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Oct 9, 2014

What Gaul: Crottin du Morvan

THE STORY:

We see a lot of history in France -- much of it medieval, renaissance, pre-revolutionary, Napoleonic, you get the idea. But in the middle of nowhere in Burgundy is a site devoted to very important French history that goes back further: the Gallo-Roman wars. Specifically, it's all about Vercingétorix, a name I've never actually heard of and can't pronounce till my daughters school me.


I've heard of the Gauls at least, and the Romans, of course, and I guess I knew they fought, but it never really occurred to me who Astérix and Obelix were always fighting and what it was all about. This site, Alésia, is the assumed site of the great, decisive battle between Vercingétorix (Ver-sin-JET-or-ix), the general of the local Gallic tribes, and the Romans under César. The comic books take, um, a few liberties with the history, shall we say. It's probably how a lot of French people learned their Gallic-Roman history, however.


The actual spot of the siege, the massacre, and the battle can be seen from the museum, which is located just down the hill on a field.


You can see the signs for the place as far away as Paris.

 
Someday I hope to go to the Mystère de Sainte-Reine, a Gallo-Roman period costume event celebrated near Alésia, if you believe the literature, since 866A.D.
 
 
Not too far away in Burgundy is the city of Autun, which lays claim to having "rivaled Rome" in its heyday. But rivaled Rome in what, we ask? Watermelon seed spitting contests? Armpit farting? Because it sure wasn't about the constructions or the ruins. We find here the remains of a small amphitheater, with excellent acoustics, and two remaining gates to the city. Supposedly, there is also a Temple to Juno, but no amount of GPSing, sign-post following, or asking directions from locals can get us there. The town may bill itself as a spectacular home to Roman ruins but -- spoiler alert -- it's not.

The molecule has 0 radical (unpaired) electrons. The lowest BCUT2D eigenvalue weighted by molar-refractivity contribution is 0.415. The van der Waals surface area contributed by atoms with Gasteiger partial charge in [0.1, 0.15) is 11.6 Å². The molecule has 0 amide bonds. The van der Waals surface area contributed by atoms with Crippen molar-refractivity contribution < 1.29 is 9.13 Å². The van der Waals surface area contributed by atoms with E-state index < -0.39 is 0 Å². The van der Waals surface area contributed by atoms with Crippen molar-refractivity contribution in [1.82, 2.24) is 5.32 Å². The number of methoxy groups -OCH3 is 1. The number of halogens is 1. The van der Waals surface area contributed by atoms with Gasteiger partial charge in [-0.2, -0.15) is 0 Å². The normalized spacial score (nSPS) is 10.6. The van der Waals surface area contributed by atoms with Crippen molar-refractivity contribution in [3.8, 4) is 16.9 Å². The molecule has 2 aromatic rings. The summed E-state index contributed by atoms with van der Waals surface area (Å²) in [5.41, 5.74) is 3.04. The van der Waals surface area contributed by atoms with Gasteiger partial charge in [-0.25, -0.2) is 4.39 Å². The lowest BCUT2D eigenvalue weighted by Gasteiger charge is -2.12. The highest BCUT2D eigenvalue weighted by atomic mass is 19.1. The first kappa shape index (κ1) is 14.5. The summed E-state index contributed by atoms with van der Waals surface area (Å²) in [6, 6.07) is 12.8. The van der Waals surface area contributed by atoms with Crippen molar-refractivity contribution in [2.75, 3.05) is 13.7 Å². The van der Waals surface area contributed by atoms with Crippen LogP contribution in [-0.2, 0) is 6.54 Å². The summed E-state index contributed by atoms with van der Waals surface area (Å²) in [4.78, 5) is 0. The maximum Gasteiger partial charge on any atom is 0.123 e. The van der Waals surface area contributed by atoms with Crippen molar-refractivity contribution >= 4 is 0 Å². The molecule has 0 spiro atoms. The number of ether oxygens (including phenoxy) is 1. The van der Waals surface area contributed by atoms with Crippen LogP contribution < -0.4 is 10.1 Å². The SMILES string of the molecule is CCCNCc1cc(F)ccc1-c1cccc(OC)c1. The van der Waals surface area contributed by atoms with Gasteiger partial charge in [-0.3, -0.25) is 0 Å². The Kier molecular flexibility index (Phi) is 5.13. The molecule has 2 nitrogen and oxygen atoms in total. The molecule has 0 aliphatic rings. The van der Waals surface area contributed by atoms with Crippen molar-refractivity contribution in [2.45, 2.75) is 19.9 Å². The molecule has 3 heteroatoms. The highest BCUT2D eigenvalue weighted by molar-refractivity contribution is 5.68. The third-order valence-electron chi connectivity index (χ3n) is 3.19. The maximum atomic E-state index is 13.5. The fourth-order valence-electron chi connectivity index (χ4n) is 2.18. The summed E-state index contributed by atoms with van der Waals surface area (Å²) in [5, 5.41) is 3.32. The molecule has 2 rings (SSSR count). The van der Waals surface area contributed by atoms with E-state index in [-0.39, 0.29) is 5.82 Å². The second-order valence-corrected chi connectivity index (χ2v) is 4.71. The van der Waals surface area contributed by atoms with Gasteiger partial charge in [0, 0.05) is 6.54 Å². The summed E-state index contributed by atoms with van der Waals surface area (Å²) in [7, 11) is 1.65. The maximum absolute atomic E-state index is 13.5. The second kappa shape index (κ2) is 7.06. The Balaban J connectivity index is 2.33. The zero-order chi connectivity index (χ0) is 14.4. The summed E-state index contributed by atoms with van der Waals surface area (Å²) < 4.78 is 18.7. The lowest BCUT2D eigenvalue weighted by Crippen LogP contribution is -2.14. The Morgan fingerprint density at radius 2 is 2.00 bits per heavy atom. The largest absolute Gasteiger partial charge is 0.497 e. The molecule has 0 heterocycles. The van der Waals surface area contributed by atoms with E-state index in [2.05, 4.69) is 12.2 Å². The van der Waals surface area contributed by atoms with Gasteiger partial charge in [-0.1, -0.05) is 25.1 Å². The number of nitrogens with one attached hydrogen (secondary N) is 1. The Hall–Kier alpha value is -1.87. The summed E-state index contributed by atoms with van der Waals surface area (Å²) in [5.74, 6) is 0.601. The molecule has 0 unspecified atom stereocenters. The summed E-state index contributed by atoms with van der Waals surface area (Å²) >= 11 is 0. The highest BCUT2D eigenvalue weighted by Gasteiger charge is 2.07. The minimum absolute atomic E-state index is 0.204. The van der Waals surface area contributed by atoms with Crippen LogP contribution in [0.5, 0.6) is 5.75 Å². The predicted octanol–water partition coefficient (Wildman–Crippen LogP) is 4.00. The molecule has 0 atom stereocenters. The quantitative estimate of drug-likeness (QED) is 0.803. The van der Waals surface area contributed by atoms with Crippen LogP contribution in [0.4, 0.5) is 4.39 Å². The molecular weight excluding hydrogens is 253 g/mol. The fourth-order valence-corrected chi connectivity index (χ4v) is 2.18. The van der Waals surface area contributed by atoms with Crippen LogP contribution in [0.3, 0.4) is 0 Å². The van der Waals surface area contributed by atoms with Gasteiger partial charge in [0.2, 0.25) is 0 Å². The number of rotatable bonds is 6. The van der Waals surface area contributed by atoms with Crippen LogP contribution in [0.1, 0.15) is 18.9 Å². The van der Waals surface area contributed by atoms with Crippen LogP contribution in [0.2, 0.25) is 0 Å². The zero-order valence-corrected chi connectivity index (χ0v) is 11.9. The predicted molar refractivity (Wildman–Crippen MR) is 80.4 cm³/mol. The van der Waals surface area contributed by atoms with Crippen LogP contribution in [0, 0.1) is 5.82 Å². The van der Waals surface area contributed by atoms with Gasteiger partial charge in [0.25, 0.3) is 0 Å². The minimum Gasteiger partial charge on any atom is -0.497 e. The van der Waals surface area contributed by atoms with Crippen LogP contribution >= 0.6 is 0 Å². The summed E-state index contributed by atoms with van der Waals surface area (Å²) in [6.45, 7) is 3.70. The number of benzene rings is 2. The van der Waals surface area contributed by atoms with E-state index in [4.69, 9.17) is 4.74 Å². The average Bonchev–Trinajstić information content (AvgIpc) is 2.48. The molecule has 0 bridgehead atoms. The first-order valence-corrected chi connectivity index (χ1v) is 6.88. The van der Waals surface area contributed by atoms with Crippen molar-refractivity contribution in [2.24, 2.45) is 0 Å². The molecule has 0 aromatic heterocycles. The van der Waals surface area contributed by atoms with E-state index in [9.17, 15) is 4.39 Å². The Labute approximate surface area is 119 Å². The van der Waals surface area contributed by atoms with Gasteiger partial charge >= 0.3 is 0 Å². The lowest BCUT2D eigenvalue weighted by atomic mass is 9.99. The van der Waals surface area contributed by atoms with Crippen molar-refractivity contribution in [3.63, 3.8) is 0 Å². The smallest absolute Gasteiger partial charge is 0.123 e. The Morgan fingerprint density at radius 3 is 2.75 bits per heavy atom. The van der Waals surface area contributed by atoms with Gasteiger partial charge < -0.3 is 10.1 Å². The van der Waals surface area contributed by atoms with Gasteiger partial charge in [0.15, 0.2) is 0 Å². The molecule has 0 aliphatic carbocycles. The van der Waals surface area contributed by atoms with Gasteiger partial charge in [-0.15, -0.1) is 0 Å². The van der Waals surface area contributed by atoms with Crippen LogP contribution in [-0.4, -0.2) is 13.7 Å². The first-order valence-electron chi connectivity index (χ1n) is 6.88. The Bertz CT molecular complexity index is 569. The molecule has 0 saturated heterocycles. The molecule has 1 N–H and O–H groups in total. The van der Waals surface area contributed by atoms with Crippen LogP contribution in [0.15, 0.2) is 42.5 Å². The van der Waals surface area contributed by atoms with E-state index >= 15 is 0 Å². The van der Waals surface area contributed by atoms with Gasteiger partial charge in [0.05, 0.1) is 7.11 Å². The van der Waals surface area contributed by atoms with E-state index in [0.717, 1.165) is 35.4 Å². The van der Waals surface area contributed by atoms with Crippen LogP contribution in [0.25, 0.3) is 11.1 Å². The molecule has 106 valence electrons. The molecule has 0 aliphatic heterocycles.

THE CHEESE: Crottin du Morvan

The Crottin du Morvan ("Turd of the Morvan", which is a huge natural park in Burgundy) is made from raw goats' milk, not goats' dropping, no matter what the name says. It's a big turd of cheese, usually eaten in spring and summer.


It's often eaten fresh and young, but can also age a few weeks till it has a more pronounced hint of hazelnut. I don't know if every Crottin is like this, but I can tell you the one we buy is very tangy, and there's no mistaking that it comes from a goat farm.


THE CONNECTION:

The Crottin du Morvan come from the immediate area of Alesia and the museum. It's also a simple, rural cheese that could be very much like something the Gauls and invading (and ultimately victorious) Romans would have eaten here 2,000 years ago.

By the way, in the United States, today is national Moldy Cheese Day. Crottin du Morvan is a cheese, and it's moldy, so it qualifies: to all my fellow Americans, enjoy the holiday!

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